Kojima is unapologetic about lifting of major plot points and visual motifs from his favorite American movies to use in his games, but much like Snatcher, which took blatant cues from Blade Runner, Terminator, and Alien; the blend of American plot points however surprisingly does not distract from the overall motif of Policenauts. Unlike the creative writing story that we all had to write in ninth grade that borrowed and stole from our favorite shows and movies, Policenauts feels familiar without feeling derivative. One also cannot overlook the well-designed characters that makes it a memorable game. Each character dons unique clothes, hairstyles, and facial features that make them stand out from your average character actor. Jonathan’s “Varsity jacket with red collared shirt” and blue hair look is what makes him the darling for avatars and signatures on bulletin boards and social media platforms throughout the internet. Video game characters don’t generally ooze cool, but the ones in Policenauts do.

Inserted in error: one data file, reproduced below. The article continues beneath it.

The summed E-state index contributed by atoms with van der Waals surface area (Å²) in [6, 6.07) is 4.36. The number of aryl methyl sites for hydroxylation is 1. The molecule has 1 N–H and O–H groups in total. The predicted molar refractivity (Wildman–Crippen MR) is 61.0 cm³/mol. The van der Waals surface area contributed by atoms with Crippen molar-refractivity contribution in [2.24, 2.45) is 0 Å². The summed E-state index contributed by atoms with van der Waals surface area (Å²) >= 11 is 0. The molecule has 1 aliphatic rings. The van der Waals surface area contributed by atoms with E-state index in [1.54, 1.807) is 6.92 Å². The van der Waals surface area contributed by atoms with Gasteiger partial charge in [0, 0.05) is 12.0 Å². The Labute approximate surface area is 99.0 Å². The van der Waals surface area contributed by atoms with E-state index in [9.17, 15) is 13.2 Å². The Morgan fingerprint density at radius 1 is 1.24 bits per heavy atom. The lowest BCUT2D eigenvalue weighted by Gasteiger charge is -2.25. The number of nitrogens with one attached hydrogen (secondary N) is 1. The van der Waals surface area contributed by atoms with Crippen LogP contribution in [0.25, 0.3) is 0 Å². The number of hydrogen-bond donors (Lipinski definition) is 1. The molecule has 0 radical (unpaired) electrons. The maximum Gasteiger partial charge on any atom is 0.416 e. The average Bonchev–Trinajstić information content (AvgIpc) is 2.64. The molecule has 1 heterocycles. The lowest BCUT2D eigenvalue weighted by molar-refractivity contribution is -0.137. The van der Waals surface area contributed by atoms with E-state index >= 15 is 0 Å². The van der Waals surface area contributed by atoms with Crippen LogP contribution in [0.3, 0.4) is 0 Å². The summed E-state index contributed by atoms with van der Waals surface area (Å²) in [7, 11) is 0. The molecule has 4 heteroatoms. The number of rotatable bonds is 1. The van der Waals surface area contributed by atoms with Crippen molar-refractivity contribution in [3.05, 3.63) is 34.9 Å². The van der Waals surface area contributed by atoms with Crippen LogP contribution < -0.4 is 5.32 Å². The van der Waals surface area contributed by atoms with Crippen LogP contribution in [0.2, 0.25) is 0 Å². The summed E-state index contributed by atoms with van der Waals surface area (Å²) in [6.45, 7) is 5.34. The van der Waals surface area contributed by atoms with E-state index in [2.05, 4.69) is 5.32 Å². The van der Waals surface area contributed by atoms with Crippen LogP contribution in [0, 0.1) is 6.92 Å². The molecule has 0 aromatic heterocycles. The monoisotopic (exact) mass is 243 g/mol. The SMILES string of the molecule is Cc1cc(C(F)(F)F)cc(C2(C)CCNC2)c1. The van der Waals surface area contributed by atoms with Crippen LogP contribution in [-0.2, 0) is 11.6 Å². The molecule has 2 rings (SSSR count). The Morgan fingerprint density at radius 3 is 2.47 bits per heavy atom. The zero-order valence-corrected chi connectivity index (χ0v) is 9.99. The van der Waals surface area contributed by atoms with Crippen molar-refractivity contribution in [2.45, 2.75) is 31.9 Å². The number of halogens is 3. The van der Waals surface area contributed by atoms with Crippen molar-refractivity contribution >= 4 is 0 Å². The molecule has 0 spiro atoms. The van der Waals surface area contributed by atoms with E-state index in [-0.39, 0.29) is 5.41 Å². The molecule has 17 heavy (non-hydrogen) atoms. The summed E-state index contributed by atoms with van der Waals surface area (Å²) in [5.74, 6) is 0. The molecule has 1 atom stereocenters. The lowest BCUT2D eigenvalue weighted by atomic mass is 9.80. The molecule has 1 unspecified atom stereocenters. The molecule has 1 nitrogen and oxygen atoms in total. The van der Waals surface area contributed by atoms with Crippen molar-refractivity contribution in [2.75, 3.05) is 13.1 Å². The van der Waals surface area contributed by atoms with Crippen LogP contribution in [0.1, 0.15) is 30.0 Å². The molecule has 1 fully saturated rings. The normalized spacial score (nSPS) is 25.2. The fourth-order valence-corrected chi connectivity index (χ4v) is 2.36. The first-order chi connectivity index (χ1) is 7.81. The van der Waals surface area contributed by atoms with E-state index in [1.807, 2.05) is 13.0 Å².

If anything, the main critique for Policenauts is that the plot is almost too straightforward. Since Kojima relies on tried and true tropes throughout the game, there aren’t as many plot twists or “Keep you guessing” moments in Policenauts, instead focusing on high energy action sequences. Included to flesh out the gameplay are fabulous animated shootout sequences, continuing on Kojima’s addition to Snatcher. But where Snatcher’s shootouts were stiff, boring events that felt shoved into the game at the last moment, Policenauts’ sequences are exciting and varied. You’ll participate in a car chase scene that seems lifted straight from Miami Vice, and a shootout towards the end of the game that defies the imagination and pokes fun at the strength of buddy cop movie protagonists. The pinnacle of gameplay in Policenauts is a unique bomb-defusing sequence that has all of the tension and difficulty of a real-life situation, but with some “break the fourth wall” humor that is experienced when you fail to defuse the bomb in a timely manner.